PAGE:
Friday, January 17, 2014

How (Not) to Pick a Real Estate Agent and Live to Tell About It

Hey Man...wanna buy a house?
I'm bald. Wanna know why? One of the reasons is that every time I hear a real estate broker say his services are "at no cost to the buyer" I pull my hair out. I now have a big bald space ringed by hair (which got gray as well). Give me a sackcloth and I'd look like a friar.

But back to the topic at hand. For a full rundown on who pays the broker, check out this link. It's for both buyers and sellers. And this link has some ideas on how to choose a broker if you're a buyer.

Anyway, here's the problem. The buyer's broker will say the seller's broker pays him. It's technically true. The seller's broker (aka listing agent) has a compensation contract with the seller. To participate in MLS listings, sellers' agents have to agree to split the commission with buyers' agents. House sells, seller pays seller's agent, seller's agent pays buyer's agent.

Does that mean the buyer isn't paying his or her agent? You tell me. As buyer, your money makes the whole transaction transact. Is your broker really representing you at no cost to you? Kind of, sort of, and not.

Say you're buying a $300,000 house. The seller is paying a 5% commission to the seller's broker, and the seller's broker splits that with your broker, or $7,500 each. Question: Can you write into your offer, "Buyer's broker to receive $5,000 and the purchase price will be $297,500?"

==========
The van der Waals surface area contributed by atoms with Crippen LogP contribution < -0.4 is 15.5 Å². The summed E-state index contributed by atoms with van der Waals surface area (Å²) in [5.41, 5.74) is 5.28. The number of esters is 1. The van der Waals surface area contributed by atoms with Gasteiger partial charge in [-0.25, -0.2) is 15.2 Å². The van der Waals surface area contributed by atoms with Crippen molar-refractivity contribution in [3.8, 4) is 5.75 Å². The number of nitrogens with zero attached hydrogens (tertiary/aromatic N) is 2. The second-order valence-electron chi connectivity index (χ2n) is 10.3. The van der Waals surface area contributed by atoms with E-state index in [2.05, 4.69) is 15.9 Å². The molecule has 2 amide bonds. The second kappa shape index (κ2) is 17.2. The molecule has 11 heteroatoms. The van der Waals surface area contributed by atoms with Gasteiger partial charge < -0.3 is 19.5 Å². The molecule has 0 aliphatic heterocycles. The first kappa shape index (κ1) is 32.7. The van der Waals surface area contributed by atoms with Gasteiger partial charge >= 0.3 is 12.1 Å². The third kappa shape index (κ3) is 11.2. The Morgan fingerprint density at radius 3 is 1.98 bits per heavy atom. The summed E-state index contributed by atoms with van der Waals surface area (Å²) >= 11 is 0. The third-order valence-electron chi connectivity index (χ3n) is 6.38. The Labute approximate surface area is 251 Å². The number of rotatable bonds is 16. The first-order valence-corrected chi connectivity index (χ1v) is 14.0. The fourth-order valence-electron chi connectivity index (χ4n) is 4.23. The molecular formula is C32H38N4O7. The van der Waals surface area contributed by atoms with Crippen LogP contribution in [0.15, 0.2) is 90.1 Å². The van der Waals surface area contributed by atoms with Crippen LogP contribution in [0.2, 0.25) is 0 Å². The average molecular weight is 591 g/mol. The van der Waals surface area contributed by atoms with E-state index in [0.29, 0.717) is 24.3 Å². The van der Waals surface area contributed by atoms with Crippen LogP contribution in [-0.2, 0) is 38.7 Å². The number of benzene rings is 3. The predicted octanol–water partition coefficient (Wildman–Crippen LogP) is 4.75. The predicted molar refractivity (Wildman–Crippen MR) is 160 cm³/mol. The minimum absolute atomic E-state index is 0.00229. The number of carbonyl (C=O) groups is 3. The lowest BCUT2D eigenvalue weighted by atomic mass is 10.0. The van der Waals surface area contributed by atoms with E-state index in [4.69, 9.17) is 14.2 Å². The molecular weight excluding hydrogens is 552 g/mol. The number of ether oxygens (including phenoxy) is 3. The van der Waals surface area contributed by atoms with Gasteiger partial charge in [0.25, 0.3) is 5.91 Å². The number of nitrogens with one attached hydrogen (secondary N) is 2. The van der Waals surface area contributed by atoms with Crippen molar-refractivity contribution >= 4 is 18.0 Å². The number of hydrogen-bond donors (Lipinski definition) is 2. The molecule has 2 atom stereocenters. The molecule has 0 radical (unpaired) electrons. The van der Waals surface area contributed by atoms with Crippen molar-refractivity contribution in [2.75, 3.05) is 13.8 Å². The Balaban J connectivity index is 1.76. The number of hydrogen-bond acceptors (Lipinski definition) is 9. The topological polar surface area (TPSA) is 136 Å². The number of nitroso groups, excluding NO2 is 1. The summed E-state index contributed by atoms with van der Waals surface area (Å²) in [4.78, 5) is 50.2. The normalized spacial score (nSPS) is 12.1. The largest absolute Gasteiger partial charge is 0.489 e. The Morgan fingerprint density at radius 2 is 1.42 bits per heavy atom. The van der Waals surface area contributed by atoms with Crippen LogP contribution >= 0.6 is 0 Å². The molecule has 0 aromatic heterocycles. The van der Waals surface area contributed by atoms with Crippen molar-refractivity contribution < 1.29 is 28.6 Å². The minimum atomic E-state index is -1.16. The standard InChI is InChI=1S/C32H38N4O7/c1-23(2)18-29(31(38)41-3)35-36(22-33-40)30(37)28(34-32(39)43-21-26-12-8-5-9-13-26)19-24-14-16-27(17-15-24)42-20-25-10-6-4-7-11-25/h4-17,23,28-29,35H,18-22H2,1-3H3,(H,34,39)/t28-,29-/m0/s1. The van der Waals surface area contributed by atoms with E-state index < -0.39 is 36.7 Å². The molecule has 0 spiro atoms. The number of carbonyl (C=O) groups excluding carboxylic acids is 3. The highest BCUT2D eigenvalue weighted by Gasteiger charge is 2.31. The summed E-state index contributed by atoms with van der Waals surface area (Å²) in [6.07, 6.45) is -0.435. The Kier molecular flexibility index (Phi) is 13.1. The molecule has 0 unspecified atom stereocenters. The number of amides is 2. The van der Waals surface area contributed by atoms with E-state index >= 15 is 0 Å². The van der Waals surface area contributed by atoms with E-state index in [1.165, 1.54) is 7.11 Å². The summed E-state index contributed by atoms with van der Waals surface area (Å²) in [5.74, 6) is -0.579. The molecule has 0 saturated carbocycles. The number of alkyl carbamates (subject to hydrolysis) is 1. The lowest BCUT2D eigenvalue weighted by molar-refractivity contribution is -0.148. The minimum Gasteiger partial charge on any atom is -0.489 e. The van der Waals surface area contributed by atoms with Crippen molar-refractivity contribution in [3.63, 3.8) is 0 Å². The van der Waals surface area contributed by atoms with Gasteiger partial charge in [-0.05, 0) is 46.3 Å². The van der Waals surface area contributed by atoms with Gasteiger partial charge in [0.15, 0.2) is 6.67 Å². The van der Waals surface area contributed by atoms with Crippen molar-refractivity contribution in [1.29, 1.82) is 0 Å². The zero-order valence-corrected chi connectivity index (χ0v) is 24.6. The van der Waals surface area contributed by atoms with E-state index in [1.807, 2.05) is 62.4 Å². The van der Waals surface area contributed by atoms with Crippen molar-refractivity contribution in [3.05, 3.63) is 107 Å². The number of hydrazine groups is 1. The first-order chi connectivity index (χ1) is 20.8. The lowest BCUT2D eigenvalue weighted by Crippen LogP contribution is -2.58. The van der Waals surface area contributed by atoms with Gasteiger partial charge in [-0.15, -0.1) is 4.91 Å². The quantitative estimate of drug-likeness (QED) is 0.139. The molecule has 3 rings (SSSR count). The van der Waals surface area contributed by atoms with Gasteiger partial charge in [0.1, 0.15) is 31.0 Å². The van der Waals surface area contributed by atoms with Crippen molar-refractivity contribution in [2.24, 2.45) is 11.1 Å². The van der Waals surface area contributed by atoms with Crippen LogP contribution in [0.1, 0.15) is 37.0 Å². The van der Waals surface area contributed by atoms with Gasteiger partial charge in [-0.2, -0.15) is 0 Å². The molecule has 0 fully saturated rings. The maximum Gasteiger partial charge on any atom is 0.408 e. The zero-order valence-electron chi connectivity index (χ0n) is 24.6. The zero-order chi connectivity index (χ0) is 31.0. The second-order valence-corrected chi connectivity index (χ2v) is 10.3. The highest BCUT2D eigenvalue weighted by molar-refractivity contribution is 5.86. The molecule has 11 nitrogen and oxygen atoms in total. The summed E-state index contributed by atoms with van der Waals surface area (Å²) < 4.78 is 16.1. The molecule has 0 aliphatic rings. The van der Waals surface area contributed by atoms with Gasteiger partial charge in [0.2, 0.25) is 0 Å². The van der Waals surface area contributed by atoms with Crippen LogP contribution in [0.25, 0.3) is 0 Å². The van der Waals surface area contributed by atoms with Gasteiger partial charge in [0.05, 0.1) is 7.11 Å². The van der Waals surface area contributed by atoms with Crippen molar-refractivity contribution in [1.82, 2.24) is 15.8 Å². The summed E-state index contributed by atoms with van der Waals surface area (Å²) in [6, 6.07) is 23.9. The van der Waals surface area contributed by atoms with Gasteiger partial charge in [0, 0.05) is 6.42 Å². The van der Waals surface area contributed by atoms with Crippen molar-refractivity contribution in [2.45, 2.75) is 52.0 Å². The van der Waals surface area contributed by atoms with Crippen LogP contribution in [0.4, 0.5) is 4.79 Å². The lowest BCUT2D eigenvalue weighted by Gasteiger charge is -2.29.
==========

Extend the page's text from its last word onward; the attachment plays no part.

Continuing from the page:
Nope. Both brokers will tell you that the compensation arrangement comes from the seller, as explained above. Compensation can't be written into a buyer's purchase offer.

Okay, say you. Can you write, "Commission to be 4%, with purchase price to be reduced by $2,975?" Nope again. See preceding paragraph. The compensation contract is with the seller, not you.

So do you, as buyer, have no dog in the compensation hunt? Yes, you do. Try this: Threaten to cancel your offer if you don't get what you want, and watch everyone scramble to keep the deal together.

The difference between a lie and B.S. is that a lie understands that truth exists, while B.S. does not. If you're a buyer and your broker tells you he'll represent you at no cost to you, it's technically not a lie. But it's definitely B.S. Do you want a bullshitter to represent you?

In all of my years, the best real estate agents never told a prospective buyer that the broker's services were free. That's the one you want. You'll live to tell about it and you'll both be happy, do well and lead prosperous, fecund lives.